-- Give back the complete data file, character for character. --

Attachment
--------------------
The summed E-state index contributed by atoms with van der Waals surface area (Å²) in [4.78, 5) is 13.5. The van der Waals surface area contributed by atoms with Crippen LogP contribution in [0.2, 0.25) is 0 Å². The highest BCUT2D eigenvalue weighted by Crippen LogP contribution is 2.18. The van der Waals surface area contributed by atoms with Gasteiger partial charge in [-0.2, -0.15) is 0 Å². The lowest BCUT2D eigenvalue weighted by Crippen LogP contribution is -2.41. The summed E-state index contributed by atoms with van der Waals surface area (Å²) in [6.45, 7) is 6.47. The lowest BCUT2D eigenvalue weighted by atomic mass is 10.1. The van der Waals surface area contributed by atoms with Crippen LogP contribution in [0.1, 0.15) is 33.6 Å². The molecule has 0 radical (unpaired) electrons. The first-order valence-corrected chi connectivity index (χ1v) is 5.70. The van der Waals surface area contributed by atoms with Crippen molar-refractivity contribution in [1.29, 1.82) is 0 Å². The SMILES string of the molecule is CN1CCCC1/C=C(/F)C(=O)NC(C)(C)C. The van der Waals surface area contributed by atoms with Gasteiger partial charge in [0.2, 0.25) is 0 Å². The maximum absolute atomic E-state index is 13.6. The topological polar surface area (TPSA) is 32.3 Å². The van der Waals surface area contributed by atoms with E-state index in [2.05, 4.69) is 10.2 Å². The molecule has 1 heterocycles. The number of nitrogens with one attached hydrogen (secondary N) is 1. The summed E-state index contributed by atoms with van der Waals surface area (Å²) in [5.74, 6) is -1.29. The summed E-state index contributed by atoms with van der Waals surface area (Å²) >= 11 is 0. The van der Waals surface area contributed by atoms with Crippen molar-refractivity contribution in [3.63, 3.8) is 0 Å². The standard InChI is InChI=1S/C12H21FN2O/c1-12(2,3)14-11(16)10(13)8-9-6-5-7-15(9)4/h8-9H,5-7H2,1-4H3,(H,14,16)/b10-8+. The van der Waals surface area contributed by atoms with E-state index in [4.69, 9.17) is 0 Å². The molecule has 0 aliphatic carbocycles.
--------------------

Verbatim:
The summed E-state index contributed by atoms with van der Waals surface area (Å²) in [4.78, 5) is 13.5. The van der Waals surface area contributed by atoms with Crippen LogP contribution in [0.2, 0.25) is 0 Å². The highest BCUT2D eigenvalue weighted by Crippen LogP contribution is 2.18. The van der Waals surface area contributed by atoms with Gasteiger partial charge in [-0.2, -0.15) is 0 Å². The lowest BCUT2D eigenvalue weighted by Crippen LogP contribution is -2.41. The summed E-state index contributed by atoms with van der Waals surface area (Å²) in [6.45, 7) is 6.47. The lowest BCUT2D eigenvalue weighted by atomic mass is 10.1. The van der Waals surface area contributed by atoms with Crippen LogP contribution in [0.1, 0.15) is 33.6 Å². The molecule has 0 radical (unpaired) electrons. The first-order valence-corrected chi connectivity index (χ1v) is 5.70. The van der Waals surface area contributed by atoms with Crippen molar-refractivity contribution in [1.29, 1.82) is 0 Å². The SMILES string of the molecule is CN1CCCC1/C=C(/F)C(=O)NC(C)(C)C. The van der Waals surface area contributed by atoms with Gasteiger partial charge in [0.2, 0.25) is 0 Å². The maximum absolute atomic E-state index is 13.6. The topological polar surface area (TPSA) is 32.3 Å². The van der Waals surface area contributed by atoms with E-state index in [2.05, 4.69) is 10.2 Å². The molecule has 1 heterocycles. The number of nitrogens with one attached hydrogen (secondary N) is 1. The summed E-state index contributed by atoms with van der Waals surface area (Å²) in [5.74, 6) is -1.29. The summed E-state index contributed by atoms with van der Waals surface area (Å²) >= 11 is 0. The van der Waals surface area contributed by atoms with Crippen molar-refractivity contribution in [3.63, 3.8) is 0 Å². The standard InChI is InChI=1S/C12H21FN2O/c1-12(2,3)14-11(16)10(13)8-9-6-5-7-15(9)4/h8-9H,5-7H2,1-4H3,(H,14,16)/b10-8+. The van der Waals surface area contributed by atoms with E-state index in [4.69, 9.17) is 0 Å². The molecule has 0 aliphatic carbocycles.